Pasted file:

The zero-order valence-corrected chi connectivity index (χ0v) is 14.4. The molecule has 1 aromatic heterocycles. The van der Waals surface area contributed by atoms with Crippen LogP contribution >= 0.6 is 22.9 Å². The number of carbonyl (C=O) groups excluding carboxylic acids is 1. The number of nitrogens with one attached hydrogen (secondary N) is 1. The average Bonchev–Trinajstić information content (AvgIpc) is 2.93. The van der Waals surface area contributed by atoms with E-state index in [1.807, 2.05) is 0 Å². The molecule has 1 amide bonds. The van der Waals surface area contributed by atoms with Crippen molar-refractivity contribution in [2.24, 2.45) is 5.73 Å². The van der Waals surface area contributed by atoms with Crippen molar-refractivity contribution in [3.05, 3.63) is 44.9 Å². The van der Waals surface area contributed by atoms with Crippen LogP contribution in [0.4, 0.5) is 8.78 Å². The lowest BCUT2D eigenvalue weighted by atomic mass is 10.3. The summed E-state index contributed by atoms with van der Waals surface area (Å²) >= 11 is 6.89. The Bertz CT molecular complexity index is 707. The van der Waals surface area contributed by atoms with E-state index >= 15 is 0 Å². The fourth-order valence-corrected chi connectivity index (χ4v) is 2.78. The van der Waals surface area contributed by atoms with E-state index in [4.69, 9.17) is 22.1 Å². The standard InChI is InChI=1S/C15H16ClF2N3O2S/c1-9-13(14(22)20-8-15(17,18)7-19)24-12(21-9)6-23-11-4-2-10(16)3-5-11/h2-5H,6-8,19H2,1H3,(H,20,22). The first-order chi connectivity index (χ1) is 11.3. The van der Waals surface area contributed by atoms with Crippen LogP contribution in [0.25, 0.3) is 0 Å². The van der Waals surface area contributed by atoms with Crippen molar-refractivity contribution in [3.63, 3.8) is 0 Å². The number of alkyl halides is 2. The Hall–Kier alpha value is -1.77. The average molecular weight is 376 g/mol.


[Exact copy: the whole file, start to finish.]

The zero-order valence-corrected chi connectivity index (χ0v) is 14.4. The molecule has 1 aromatic heterocycles. The van der Waals surface area contributed by atoms with Crippen LogP contribution >= 0.6 is 22.9 Å². The number of carbonyl (C=O) groups excluding carboxylic acids is 1. The number of nitrogens with one attached hydrogen (secondary N) is 1. The average Bonchev–Trinajstić information content (AvgIpc) is 2.93. The van der Waals surface area contributed by atoms with E-state index in [1.807, 2.05) is 0 Å². The molecule has 1 amide bonds. The van der Waals surface area contributed by atoms with Crippen molar-refractivity contribution in [2.24, 2.45) is 5.73 Å². The van der Waals surface area contributed by atoms with Crippen molar-refractivity contribution in [3.05, 3.63) is 44.9 Å². The van der Waals surface area contributed by atoms with Crippen LogP contribution in [0.4, 0.5) is 8.78 Å². The lowest BCUT2D eigenvalue weighted by atomic mass is 10.3. The summed E-state index contributed by atoms with van der Waals surface area (Å²) >= 11 is 6.89. The Bertz CT molecular complexity index is 707. The van der Waals surface area contributed by atoms with E-state index >= 15 is 0 Å². The fourth-order valence-corrected chi connectivity index (χ4v) is 2.78. The van der Waals surface area contributed by atoms with E-state index in [4.69, 9.17) is 22.1 Å². The standard InChI is InChI=1S/C15H16ClF2N3O2S/c1-9-13(14(22)20-8-15(17,18)7-19)24-12(21-9)6-23-11-4-2-10(16)3-5-11/h2-5H,6-8,19H2,1H3,(H,20,22). The first-order chi connectivity index (χ1) is 11.3. The van der Waals surface area contributed by atoms with Crippen LogP contribution in [0.25, 0.3) is 0 Å². The van der Waals surface area contributed by atoms with Crippen molar-refractivity contribution in [3.63, 3.8) is 0 Å². The number of alkyl halides is 2. The Hall–Kier alpha value is -1.77. The average molecular weight is 376 g/mol.